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El Monte Officials to Urge Support for Utility Tax

El Monte officials have called a town hall meeting tonight to solidify support for a utility tax in the face of strong opposition by an outside business interest.

The city’s $6-million utility user tax will expire in October, but Measure A on the March 4 ballot calls for retaining the tax, said Assistant City Administrator Matt Weintraub.

For the record:
12:00 AM, Mar. 09, 1997 For the Record
Los Angeles Times Sunday March 9, 1997 Home Edition Metro Part B Page 4 Metro Desk 2 inches; 44 words Type of Material: Correction
Landfill plan--An item in the Feb. 19 editions of The Times mischaracterized Rodeffer Investments’ plan for a proposed landfill and litigation affecting the facility. The company plans to fill an El Monte rock quarry with inert material. The company has been ordered to pay the city of El Monte’s attorney’s fees.

A coalition of citizens and the entire City Council support Measure A. But supporters said the meeting was necessary in light of the avalanche of fliers, placards and mailers sent by an Orange County firm that encourages residents to vote against the tax.

Rodeffer Investments, which owns a quarry near El Monte, has poured an estimated $50,000 into the campaign to fight Measure A, said Peter Murphy, senior communications director for the Kamber Group, a Los Angeles public affairs consulting firm hired by Rodeffer.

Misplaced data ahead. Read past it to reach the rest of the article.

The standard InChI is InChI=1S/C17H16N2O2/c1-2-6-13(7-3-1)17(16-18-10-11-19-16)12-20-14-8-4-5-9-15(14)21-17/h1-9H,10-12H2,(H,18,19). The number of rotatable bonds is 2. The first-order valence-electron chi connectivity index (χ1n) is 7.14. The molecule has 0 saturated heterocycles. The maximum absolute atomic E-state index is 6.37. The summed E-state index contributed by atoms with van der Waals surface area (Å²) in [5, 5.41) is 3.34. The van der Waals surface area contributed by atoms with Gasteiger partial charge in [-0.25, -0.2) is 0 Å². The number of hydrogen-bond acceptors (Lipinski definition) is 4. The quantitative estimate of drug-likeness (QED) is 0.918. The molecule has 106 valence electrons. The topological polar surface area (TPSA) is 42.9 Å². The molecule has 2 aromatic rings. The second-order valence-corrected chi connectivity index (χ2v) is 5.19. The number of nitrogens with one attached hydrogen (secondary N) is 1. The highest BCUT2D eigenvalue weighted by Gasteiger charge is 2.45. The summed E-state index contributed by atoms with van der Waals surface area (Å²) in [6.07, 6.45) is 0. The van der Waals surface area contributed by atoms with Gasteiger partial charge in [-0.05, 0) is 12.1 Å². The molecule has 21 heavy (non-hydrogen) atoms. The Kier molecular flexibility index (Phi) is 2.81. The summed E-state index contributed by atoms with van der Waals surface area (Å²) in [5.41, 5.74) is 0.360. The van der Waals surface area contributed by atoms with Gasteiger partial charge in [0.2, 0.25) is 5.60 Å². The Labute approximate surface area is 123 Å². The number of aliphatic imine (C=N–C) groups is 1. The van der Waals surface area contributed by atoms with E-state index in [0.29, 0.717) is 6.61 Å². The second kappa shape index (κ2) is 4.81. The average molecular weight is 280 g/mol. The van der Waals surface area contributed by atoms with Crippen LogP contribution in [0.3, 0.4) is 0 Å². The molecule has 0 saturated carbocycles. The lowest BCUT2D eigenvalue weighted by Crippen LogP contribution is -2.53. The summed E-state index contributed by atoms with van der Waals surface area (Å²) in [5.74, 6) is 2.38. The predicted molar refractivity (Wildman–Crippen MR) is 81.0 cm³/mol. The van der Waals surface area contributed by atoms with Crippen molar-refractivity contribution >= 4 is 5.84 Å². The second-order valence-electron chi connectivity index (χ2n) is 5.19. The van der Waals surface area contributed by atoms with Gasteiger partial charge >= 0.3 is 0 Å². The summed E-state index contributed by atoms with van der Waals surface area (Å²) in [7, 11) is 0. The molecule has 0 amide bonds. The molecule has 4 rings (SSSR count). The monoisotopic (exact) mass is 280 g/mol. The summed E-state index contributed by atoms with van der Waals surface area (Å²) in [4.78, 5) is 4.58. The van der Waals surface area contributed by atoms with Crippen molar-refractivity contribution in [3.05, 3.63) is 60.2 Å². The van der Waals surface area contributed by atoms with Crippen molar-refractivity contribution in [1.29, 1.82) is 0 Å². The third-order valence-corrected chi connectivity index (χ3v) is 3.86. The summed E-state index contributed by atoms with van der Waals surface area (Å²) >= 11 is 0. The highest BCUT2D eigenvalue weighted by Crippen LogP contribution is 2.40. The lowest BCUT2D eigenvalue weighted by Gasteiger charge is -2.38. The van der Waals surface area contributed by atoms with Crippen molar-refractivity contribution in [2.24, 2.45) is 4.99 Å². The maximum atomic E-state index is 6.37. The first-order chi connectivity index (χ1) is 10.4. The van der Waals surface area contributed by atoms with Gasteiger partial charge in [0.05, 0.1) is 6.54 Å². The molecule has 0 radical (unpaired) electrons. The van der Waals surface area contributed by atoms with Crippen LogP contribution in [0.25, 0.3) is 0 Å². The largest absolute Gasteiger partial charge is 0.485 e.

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Phyllis Rodeffer “has watched how money is spent in El Monte, and she doesn’t like it,” Murphy said.

The fliers decry the tax as unnecessary and wasteful: “They want you to keep paying high taxes so they can continue to go on their junkets,” reads one mailer.

But Measure A supporters said it is a long-running legal battle with the city, and not civic responsibility, that has motivated the Newport Beach woman’s efforts.

El Monte and Rodeffer have filed suits against the other for more than a decade over the firm’s plan to fill its quarry with potentially hazardous materials. Rodeffer is appealing a $300,000 judgment against her.

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Because the utility tax makes up 20% of the city’s budget, resident Dennis McDonald said he suspects Rodeffer wants to “bring the city of El Monte to its knees.” Without the utility tax, McDonald said, the city couldn’t afford to fight Rodeffer in court.

Murphy scoffed at that notion and criticized city officials for using taxpayers money to campaign in favor of the measure: “They’re not being neutral.”

The meeting will be held at 7 p.m. in the Grace Black Auditorium of the El Monte Community Center, 3130 Tyler Ave.


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